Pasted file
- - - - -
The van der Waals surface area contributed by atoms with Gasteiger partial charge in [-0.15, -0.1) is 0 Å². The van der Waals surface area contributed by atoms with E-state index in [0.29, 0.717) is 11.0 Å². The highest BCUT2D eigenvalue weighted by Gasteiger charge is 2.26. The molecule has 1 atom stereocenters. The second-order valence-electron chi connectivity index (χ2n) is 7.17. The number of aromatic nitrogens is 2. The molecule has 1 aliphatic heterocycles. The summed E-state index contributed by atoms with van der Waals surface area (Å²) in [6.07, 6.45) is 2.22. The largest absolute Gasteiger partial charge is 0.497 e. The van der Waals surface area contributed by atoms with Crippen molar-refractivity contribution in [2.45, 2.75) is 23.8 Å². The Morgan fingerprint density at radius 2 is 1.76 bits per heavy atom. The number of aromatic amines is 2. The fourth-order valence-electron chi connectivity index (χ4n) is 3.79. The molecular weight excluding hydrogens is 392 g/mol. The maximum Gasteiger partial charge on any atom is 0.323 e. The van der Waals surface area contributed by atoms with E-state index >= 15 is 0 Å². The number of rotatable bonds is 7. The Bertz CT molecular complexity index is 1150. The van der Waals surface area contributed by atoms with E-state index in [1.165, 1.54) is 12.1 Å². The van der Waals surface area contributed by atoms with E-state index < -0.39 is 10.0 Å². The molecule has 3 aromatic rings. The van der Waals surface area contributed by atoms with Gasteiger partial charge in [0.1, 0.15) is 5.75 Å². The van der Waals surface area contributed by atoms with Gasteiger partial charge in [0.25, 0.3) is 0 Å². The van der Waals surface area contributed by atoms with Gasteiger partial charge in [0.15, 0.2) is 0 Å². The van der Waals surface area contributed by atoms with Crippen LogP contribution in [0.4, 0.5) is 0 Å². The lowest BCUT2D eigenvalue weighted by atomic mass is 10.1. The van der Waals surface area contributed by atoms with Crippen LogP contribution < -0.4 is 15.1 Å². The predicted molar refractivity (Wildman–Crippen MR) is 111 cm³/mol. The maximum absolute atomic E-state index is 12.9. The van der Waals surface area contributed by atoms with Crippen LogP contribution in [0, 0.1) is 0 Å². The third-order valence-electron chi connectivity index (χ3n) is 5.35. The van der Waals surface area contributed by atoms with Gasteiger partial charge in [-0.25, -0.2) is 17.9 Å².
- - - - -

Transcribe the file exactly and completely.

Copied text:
The van der Waals surface area contributed by atoms with Gasteiger partial charge in [-0.15, -0.1) is 0 Å². The van der Waals surface area contributed by atoms with E-state index in [0.29, 0.717) is 11.0 Å². The highest BCUT2D eigenvalue weighted by Gasteiger charge is 2.26. The molecule has 1 atom stereocenters. The second-order valence-electron chi connectivity index (χ2n) is 7.17. The number of aromatic nitrogens is 2. The molecule has 1 aliphatic heterocycles. The summed E-state index contributed by atoms with van der Waals surface area (Å²) in [6.07, 6.45) is 2.22. The largest absolute Gasteiger partial charge is 0.497 e. The van der Waals surface area contributed by atoms with Crippen molar-refractivity contribution in [2.45, 2.75) is 23.8 Å². The Morgan fingerprint density at radius 2 is 1.76 bits per heavy atom. The number of aromatic amines is 2. The fourth-order valence-electron chi connectivity index (χ4n) is 3.79. The molecular weight excluding hydrogens is 392 g/mol. The maximum Gasteiger partial charge on any atom is 0.323 e. The van der Waals surface area contributed by atoms with E-state index >= 15 is 0 Å². The number of rotatable bonds is 7. The Bertz CT molecular complexity index is 1150. The van der Waals surface area contributed by atoms with E-state index in [1.165, 1.54) is 12.1 Å². The van der Waals surface area contributed by atoms with E-state index < -0.39 is 10.0 Å². The molecule has 3 aromatic rings. The van der Waals surface area contributed by atoms with Gasteiger partial charge in [0.1, 0.15) is 5.75 Å². The van der Waals surface area contributed by atoms with Gasteiger partial charge in [0.25, 0.3) is 0 Å². The van der Waals surface area contributed by atoms with Gasteiger partial charge in [0.15, 0.2) is 0 Å². The van der Waals surface area contributed by atoms with Crippen LogP contribution in [0.4, 0.5) is 0 Å². The lowest BCUT2D eigenvalue weighted by atomic mass is 10.1. The van der Waals surface area contributed by atoms with Crippen LogP contribution < -0.4 is 15.1 Å². The predicted molar refractivity (Wildman–Crippen MR) is 111 cm³/mol. The maximum absolute atomic E-state index is 12.9. The van der Waals surface area contributed by atoms with Crippen LogP contribution in [0, 0.1) is 0 Å². The third-order valence-electron chi connectivity index (χ3n) is 5.35. The van der Waals surface area contributed by atoms with Gasteiger partial charge in [-0.25, -0.2) is 17.9 Å².